Each year, as the days grow shorter and the temperatures drop, there is an anxiety that looms among people experiencing homelessness in Greater Boston. Unsurprisingly, this is the most difficult time of year for folks without a safe and permanent home. While many of us are frustrated by the thought of shoveling or commuting on unreliable public transportation, our neighbors without homes worry about their basic safety and survival.
Since early October, my colleagues and I have been pressuring the City of Boston and the state to release the annual ‘Winter Plan’ they develop to meet the increased demand for emergency shelter. There is great concern not only regarding the implementation of the plan but it’s content. Last year’s plan was not released until mid-January, a timeframe that did not serve those most vulnerable in our community as the cold and inclement weather had started months earlier. The plan consisted of “overflow” areas where guests slept on shelter floors or in chairs. The remaining individuals were bused to sleep in the front atriums of partner providers. Overcrowding and poor conditions contributed to an outbreak of meningococcal meningitis that took the lives of two homeless men. As such, we feel a plan similar to last year’s would not only be ineffective, but unconscionable.
As advocates and allies, we feel people experiencing homelessness should be afforded shelter that is dignified, safe, sanitary and secure; provided with cots to sleep on not simply mats on the floor; and have space to store their belongings. Shelter hours should be conducive to a worker’s schedule, from 8pm to 6am, and include access to case management to begin to meet guests’ broader and long-term needs. Lastly, people who are sleeping rough should have increased access to overnight drop-in facilities that include supportive services.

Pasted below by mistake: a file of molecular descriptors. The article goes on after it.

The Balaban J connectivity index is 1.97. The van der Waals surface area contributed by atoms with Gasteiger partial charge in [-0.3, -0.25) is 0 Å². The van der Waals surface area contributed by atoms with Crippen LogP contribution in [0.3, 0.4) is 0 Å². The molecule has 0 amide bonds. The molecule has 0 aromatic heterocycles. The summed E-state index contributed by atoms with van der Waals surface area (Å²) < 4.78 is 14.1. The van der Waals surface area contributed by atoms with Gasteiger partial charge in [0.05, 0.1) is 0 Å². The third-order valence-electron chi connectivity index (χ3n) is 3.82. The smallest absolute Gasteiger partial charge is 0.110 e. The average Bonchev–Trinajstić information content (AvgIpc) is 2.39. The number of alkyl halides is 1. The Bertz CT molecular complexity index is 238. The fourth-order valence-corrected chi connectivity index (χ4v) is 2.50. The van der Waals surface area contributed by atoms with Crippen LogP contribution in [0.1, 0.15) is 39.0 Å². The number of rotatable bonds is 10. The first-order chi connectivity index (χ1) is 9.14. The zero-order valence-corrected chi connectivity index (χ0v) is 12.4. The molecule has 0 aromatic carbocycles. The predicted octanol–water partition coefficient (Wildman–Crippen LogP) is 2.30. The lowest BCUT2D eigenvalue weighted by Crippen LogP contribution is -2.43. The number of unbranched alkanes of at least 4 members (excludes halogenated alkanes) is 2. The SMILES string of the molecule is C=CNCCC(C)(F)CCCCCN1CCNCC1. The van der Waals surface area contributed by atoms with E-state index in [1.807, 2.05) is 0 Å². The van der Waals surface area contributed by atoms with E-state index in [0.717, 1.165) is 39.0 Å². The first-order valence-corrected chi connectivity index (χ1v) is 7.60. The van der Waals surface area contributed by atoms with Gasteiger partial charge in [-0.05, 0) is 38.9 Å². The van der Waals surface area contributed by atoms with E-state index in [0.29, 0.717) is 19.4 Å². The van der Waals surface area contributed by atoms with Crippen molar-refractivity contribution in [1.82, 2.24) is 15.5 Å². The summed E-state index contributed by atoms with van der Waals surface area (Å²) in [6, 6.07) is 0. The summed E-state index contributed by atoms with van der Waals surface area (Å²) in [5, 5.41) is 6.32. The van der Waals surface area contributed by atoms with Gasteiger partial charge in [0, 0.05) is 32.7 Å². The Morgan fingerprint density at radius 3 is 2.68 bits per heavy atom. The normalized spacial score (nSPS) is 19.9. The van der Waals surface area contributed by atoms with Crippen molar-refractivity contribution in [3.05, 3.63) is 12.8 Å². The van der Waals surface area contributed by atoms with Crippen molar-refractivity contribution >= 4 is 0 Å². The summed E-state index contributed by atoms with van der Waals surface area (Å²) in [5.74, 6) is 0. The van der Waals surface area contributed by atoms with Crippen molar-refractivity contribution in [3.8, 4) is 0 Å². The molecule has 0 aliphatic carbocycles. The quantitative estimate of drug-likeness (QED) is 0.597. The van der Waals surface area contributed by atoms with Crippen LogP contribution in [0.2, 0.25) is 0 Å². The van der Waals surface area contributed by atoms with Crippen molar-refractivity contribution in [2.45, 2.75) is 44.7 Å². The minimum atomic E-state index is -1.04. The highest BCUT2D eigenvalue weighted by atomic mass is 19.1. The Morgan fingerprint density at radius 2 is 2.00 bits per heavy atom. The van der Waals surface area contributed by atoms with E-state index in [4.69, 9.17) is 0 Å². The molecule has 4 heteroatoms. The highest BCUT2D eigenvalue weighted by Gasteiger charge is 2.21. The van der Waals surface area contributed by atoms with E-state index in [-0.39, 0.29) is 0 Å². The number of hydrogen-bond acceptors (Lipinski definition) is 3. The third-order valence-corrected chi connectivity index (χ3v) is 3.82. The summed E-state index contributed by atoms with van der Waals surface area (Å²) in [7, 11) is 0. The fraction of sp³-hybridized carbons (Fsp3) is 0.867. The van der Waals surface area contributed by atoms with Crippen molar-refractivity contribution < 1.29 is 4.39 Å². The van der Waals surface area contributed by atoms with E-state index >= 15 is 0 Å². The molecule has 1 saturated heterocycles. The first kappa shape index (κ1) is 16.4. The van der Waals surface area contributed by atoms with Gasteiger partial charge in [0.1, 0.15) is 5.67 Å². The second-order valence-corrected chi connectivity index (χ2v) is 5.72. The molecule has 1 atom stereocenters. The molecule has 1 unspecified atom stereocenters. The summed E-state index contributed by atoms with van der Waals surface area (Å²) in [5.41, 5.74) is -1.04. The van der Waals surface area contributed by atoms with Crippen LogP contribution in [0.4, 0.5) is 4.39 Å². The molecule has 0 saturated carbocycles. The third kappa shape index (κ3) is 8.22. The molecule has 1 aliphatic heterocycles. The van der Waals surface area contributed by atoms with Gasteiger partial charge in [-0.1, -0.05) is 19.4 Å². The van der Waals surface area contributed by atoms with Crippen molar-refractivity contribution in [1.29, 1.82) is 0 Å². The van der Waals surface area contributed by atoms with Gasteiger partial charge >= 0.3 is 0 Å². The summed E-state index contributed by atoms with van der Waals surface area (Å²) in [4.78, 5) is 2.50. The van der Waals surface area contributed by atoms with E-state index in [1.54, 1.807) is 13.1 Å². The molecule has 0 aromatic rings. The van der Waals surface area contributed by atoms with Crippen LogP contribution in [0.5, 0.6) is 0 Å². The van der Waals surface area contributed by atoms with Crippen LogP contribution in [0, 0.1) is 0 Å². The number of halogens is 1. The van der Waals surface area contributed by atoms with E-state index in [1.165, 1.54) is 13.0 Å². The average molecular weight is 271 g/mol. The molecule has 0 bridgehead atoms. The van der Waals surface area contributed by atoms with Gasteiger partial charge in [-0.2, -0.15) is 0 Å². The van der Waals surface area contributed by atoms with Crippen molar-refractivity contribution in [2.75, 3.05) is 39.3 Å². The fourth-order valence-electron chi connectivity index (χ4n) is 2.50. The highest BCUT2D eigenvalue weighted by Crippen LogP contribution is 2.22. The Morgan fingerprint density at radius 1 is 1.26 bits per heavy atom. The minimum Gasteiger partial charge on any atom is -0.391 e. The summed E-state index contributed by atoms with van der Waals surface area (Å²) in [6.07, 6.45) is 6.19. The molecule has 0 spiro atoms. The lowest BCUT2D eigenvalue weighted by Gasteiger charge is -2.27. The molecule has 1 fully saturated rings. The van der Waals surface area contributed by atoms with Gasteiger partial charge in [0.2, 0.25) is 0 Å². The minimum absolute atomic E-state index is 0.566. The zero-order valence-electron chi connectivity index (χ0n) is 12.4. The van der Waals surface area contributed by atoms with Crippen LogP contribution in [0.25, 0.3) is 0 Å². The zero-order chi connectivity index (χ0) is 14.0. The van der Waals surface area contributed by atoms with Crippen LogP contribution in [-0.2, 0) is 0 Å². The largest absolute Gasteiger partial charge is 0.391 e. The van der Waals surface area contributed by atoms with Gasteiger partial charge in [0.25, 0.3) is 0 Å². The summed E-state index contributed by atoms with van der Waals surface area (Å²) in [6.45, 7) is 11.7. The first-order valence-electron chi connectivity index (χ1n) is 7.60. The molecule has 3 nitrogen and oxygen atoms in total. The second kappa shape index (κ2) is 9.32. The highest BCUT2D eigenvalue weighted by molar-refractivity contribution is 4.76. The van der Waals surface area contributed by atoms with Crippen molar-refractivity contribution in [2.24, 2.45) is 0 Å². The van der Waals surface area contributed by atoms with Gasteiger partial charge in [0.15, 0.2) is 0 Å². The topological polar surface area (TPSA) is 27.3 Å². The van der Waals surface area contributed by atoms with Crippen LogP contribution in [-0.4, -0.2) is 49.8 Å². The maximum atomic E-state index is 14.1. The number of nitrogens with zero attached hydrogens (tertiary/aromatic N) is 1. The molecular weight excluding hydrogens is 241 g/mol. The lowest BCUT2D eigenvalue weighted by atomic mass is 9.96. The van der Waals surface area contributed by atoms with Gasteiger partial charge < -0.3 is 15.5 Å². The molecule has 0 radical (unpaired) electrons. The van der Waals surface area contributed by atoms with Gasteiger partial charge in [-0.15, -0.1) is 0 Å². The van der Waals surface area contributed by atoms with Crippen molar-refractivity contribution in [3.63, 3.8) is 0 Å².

In early October, a group of us met with officials from the state; Linn Torto, Director of the Interagency Council on Housing and Homelessness; Mary Lou Sudders, Secretary of Health and Human Services; Monica Bharel, Commissioner of Public Health; and Monica Valdes Lupi, Director of the Boston Public Health Commission, and her colleagues to share our concerns around the plan and people’s immediate needs including substance use disorder treatment and harm reduction services. We have since led a 24-hour pre-Thanksgiving Fast in solidarity with our houseless neighbors, with over 50 folks from across the state. We are now in the midst of a call-in campaign initiated by the Boston Homeless Solidarity Committee requesting the plan be implemented with our demands immediately.
As I write this, we have just heard from the state officials that our advocacy has been at least a partial success; the plan will be rolled out about a month earlier than last year; overflow areas will consist of cots with linens, instead of floor mats; there will be case management at overflow sites; and there will be increased supportive services including case management and harm reduction services at the night center for people sleeping rough outside. We look forward for the release of the official plan, and if insufficient will continue advocating for our demands.
Meanwhile, you’ll hear holiday music coming from our small space in the basement of the Cambridge Friends Meeting, where we welcome folks in for coffee and treats with the intention of providing some joy and hope to those we serve while they find all the cold weather attire necessary to survive yet another cold New England winter.